In 2000, Fernandez came to look at a potential site for the restaurant at the University View Shopping Center, which was under construction at the intersection of Burbank Drive and Parker Boulevard. “It was still dirt, but I inquired about the spot and the rest is history,” he said.
At the time, Baton Rouge had plenty of popular full-service Mexican restaurants, such as Ninfa’s, Superior Grill and La Carreta. But there weren’t places to get a quick burrito and chips.
The first Izzo’s opened in July 2001. The name came from a backward version of Fernandez’s first name — minus the E — and the dishes were drawn from family recipes. “Except my grandmother would probably cook them with a lot more lard and bacon fat,” he said.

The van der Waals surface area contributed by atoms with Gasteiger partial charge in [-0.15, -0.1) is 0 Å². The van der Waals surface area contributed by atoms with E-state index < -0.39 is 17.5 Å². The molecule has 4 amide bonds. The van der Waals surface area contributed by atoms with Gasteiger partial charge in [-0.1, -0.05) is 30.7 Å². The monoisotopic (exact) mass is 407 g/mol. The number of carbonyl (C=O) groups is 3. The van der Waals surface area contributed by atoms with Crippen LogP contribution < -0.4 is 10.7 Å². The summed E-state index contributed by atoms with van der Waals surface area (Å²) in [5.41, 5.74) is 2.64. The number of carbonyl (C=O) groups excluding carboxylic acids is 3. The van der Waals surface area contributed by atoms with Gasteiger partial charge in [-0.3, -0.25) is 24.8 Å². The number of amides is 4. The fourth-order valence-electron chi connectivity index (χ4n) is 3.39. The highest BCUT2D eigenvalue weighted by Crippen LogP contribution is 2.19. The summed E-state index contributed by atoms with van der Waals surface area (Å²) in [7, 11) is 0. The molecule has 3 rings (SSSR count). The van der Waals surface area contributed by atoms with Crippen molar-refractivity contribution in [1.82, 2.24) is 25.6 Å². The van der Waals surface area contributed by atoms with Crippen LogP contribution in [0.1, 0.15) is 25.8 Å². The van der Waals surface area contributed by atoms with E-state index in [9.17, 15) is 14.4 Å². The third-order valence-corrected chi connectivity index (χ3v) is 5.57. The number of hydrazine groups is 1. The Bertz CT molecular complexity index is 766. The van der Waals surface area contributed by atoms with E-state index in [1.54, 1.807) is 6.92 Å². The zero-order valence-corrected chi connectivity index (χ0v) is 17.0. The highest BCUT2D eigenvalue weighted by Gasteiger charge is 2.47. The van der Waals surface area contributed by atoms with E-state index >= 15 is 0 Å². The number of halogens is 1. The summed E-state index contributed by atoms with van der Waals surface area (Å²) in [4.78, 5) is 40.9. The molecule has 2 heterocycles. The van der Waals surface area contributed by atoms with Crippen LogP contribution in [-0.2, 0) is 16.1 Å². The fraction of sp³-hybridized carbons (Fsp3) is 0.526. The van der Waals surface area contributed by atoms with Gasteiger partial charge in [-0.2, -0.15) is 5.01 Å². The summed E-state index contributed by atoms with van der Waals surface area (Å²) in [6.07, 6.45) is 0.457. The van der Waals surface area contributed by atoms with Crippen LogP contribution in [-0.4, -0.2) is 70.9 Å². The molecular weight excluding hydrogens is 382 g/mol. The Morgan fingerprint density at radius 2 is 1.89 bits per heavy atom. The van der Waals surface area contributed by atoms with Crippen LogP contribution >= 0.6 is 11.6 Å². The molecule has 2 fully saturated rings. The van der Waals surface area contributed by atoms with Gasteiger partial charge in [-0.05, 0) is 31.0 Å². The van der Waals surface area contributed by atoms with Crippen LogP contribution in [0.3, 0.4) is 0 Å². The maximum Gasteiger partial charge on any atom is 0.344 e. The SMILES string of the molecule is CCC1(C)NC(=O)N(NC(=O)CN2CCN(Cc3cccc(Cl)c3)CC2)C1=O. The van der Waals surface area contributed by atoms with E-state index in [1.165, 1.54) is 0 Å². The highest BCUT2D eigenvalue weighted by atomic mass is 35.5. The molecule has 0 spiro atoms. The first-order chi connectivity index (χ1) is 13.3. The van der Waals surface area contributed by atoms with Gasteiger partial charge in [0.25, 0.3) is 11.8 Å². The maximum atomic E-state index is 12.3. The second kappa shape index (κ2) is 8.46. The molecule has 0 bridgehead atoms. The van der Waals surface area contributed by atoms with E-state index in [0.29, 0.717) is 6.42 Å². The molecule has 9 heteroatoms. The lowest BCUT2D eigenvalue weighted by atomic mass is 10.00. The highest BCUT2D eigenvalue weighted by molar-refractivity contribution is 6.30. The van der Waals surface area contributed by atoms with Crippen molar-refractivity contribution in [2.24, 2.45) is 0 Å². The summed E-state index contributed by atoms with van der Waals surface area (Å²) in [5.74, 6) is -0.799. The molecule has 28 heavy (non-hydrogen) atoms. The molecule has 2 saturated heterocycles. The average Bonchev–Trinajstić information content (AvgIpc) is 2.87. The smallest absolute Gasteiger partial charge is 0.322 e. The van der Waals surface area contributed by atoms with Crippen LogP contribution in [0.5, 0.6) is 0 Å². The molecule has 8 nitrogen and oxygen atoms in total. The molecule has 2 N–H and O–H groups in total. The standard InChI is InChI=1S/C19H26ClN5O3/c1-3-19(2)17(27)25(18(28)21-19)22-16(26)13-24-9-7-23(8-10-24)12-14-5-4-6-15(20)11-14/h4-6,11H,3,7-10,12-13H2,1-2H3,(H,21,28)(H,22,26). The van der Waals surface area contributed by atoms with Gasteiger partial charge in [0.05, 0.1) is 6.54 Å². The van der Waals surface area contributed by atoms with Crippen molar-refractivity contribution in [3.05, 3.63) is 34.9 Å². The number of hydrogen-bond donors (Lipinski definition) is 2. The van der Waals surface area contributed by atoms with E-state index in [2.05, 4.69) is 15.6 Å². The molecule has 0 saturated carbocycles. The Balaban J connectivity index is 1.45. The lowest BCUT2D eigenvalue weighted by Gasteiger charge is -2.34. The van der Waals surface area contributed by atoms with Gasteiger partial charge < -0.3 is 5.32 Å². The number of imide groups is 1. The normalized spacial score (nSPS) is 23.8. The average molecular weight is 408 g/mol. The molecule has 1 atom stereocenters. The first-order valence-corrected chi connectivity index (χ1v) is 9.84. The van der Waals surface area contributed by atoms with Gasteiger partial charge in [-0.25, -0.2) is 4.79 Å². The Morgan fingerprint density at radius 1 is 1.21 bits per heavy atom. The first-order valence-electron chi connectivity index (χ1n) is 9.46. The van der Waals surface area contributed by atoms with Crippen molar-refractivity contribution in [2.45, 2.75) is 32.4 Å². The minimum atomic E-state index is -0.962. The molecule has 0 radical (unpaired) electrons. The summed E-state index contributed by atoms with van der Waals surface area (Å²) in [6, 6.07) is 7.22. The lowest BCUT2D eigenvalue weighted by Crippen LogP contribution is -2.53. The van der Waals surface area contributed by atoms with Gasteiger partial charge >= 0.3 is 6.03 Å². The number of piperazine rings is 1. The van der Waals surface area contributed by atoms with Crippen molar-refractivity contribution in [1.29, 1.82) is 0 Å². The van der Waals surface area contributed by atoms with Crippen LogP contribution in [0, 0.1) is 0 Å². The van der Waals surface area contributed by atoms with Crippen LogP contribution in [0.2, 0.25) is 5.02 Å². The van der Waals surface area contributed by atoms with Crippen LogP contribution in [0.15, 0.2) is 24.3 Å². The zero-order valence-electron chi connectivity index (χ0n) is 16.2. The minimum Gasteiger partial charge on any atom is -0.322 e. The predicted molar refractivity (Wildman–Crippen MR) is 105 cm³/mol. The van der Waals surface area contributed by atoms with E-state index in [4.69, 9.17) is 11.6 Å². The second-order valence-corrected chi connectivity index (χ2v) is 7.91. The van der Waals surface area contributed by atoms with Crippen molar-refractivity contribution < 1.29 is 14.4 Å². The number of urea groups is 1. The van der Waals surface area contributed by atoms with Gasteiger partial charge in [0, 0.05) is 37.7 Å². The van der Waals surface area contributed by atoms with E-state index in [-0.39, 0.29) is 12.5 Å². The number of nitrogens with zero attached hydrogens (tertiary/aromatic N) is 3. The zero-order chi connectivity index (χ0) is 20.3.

To stay true to those principles of home-cooked meals, every day, Izzo’s employees chop cases of fresh tomatoes for salsa and pico de gallo, roast hundreds of ears of corn and braise pork shoulders for three hours. “It’s almost like a full-service restaurant in terms of executing the product,” Fernandez said. “We’re doing things kind of the oldschool way but adapted to more of today’s palate and dietary needs.”
To meet those current dietary needs, all of Izzo’s beans are vegetarian-friendly (meaning they aren’t cooked with chicken stock), and the chain offers brown rice and whole-wheat tortillas.